When I first saw the 2005 adaptation of Bewitched as a kid, I had never even heard of Elizabeth Montgomery or the eight-season-long sitcom that inspired the movie. Now, as an adult revisiting the film (and someone who has still never seen the original Bewitched series—sorry!), I find myself just as enchanted by Nicole Kidman's turn as the nose-wagging Samantha Stephens, and the surprising chemistry between her and typical funnyman Will Ferrell. While critics may have been harsh when it first came out, I think Bewitched contains troves of Ephron's screenwriting magic.
7. ‘Heartburn’ (1986)
After watching Heartburn , I was unsurprised to find that the movie was based on the actual relationship between Ephron and her second husband—famed journalist Carl Bernstein. The scorn that Rachel Samstat (Meryl Streep) feels for her husband (played by Jack Nicholson) burns throughout the entire movie, and you practically root for this couple to stay apart. While the unlikeable nature of the leads kept this movie from the top of my list, the famous pie scene is one of the best endings to a movie I've ever watched.
6. ‘Julie & Julia’ (2009)
Teaming up with Meryl Streep again (in case you couldn't tell, Ephron loved frequent collaborators), this was Ephron's final film before her death in 2012, and in my opinion, she certainly went out with a bang. By taking two stories about ambitious women across time, Ephron highlighted the feminist themes of her films, while maintaining the playful storytelling that made her so well-revered. While I can't get enough of Meryl Streep's magnetic performance (and this movie always makes me super hungry), this is one of Ephron’s that I’ve come back to again and again.
5. ‘This Is My Life’ (1992)
Ephron made her directorial debut with This Is My Life in 1992 and it's easily one of her best (and most-underrated) films. In a story about a mother-of-two who aspires to be a stand-up comedian, this movie shows the difficult balance between parenthood and careers. And while this was one of Ephron's earlier films, it covers so many themes that are still being discussed to this day. I was reminded of recent shows like The Marvelous Mrs. Maisel and even The Crown with their tales of ambition and motherhood. Ephron always had a knack for presenting unexplored female narratives, and this is one I will certainly be telling everyone to watch for years to come.
4. ‘Silkwood’ (1983)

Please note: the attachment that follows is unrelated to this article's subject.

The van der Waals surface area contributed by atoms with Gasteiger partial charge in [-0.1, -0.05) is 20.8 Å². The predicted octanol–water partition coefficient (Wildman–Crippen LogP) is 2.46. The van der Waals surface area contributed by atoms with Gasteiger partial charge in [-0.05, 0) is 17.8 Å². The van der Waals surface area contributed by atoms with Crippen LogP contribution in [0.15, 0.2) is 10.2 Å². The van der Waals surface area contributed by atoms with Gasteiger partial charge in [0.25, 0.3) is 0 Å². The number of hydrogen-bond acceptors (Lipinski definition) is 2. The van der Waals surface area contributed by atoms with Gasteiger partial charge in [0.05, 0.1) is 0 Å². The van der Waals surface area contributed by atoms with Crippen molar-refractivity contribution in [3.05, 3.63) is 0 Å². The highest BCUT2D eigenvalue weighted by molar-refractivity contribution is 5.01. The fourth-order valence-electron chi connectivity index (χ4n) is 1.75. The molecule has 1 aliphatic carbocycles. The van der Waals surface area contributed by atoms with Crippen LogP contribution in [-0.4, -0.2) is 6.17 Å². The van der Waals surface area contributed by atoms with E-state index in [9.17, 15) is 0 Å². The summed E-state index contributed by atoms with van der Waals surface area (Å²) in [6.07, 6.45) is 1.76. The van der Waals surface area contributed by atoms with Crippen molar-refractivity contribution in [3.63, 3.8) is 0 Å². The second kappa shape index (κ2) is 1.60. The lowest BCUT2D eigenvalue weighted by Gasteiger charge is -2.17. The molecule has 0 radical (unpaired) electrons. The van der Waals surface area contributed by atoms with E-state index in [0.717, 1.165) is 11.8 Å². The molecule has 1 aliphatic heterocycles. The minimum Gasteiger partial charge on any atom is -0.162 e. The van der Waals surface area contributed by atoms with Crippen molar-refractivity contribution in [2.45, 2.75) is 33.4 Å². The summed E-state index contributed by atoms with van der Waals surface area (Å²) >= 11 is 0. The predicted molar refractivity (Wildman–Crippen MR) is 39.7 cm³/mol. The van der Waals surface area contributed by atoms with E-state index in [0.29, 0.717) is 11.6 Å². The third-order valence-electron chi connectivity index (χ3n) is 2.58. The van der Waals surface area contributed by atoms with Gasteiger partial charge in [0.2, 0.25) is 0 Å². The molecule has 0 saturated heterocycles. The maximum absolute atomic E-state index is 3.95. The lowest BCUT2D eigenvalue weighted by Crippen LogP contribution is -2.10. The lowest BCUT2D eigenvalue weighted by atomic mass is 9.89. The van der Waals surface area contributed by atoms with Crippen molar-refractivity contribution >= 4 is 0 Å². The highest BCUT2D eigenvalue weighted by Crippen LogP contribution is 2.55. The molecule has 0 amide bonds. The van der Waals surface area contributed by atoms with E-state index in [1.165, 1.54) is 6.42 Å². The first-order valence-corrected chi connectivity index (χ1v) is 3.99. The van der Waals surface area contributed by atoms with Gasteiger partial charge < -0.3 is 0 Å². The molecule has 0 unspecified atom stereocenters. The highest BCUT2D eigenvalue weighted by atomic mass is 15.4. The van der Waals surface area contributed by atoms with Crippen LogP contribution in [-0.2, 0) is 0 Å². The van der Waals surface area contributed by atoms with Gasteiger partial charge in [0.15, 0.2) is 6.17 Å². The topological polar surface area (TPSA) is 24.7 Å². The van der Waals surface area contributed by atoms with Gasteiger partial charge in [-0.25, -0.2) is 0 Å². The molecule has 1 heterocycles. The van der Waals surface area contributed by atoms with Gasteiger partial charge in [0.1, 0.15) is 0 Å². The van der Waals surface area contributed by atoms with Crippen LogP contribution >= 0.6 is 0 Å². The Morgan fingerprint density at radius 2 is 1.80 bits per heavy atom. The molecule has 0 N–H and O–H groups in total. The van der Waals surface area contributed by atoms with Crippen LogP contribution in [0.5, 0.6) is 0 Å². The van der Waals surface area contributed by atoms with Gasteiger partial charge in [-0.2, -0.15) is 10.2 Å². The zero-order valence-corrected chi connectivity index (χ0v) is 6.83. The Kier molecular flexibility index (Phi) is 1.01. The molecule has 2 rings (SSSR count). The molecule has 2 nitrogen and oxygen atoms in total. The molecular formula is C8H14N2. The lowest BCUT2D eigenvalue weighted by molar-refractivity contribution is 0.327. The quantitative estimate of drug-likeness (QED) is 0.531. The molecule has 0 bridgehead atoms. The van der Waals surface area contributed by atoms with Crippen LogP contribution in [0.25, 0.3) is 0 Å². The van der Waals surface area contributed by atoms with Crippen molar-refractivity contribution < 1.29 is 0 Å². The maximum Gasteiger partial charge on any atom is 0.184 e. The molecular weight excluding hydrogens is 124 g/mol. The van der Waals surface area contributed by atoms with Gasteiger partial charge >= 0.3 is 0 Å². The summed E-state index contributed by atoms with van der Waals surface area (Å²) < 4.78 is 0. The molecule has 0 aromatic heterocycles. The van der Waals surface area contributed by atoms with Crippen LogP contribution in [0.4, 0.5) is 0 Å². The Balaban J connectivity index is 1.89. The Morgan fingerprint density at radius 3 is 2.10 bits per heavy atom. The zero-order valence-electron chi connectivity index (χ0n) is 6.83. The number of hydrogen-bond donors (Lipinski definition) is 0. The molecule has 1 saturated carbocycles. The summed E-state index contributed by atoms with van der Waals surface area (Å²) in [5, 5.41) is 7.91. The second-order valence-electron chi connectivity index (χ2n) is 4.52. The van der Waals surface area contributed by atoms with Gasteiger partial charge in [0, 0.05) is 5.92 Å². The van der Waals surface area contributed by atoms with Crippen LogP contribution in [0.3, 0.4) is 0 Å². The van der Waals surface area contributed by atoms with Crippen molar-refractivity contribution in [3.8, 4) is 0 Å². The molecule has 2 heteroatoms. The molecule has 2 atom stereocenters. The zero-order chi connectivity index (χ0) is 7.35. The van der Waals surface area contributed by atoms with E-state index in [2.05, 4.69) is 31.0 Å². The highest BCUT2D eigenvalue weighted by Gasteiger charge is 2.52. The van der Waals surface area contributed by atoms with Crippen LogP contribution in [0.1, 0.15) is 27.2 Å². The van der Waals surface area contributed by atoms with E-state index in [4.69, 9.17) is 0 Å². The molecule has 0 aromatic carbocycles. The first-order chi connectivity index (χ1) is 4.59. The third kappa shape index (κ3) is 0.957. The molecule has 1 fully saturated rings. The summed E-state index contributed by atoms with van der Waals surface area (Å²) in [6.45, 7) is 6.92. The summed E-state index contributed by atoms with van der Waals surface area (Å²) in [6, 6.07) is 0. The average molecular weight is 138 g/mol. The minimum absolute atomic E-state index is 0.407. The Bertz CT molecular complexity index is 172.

In Ephron's Hollywood breakthrough, she told the story of Karen Silkwood, a plutonium plant worker who started investigating her workplace when she believed her supervisors were exposing their workers to radiation. While Silkwood thematically deviates from most of Ephron's work, it clearly stands out as one of her best and it mirrors other massive hits like Erin Brockovich (but with a bit of a darker twist). Ephron received her first Oscar nomination with Silkwood, and she certainly proved her skills from the very start. My eyes were glued to the screen the entire way through.
3. ‘You’ve Got Mail’ (1998)
One of the great rom-coms of the ‘90s and one of Ephron’s classic Hanks-Ryan collabs is You’ve Got Mail. This is one that I've revisited throughout the years (and gotten into many discussions with friends over the big business propaganda of the film). But, while small-business owners may have reason to complain, You've Got Mail is always such a joy, with the witty banter between business rivals Kathleen Kelly (Meg Ryan) and Joe Fox (Tom Hanks), and a clever enemies-to-lovers narrative that still feels especially relevant in this digital age.
2. ‘Sleepless in Seattle’ (1993)
Like so many of the films in this list, I grew up with Sleepless in Seattle. As a kid, my parents often tried to get me to appreciate some of their favorite films, to which I wasn't always the most receptive. But, while many movies didn't grab my attention, something about Sleepless in Seattle always did. Maybe I saw myself in 8-year-old Jonah, or maybe I was just dazzled by that perfect ending on the Empire State Building. Either way, this other collab between Ephron, Hanks and Ryan stands out as one of her best, and simply one of the best romantic movies of all time.
1. ‘When Harry Met Sally…’ (1989)
When Harry Met Sally… is such a classic that it was on my radar long before I had ever even seen it, having eaten in the famous Katz's Delicatessen on a family trip to New York (where I wasn't old enough to have the "I'll have what she's having" joke explained to me). And even though I grew up hearing lines from this film quoted on repeat, none of them fell flat once I actually did watch the movie. When Harry Met Sally is one of the greatest romantic comedies of all time, not only because it breathed new life into the genre, but because it offered a rare cinematic take on both sides of a relationship. While my list of favorite rom-coms is very, very long, this will always stand near the top and it will always reign as one of my favorite movies of all time.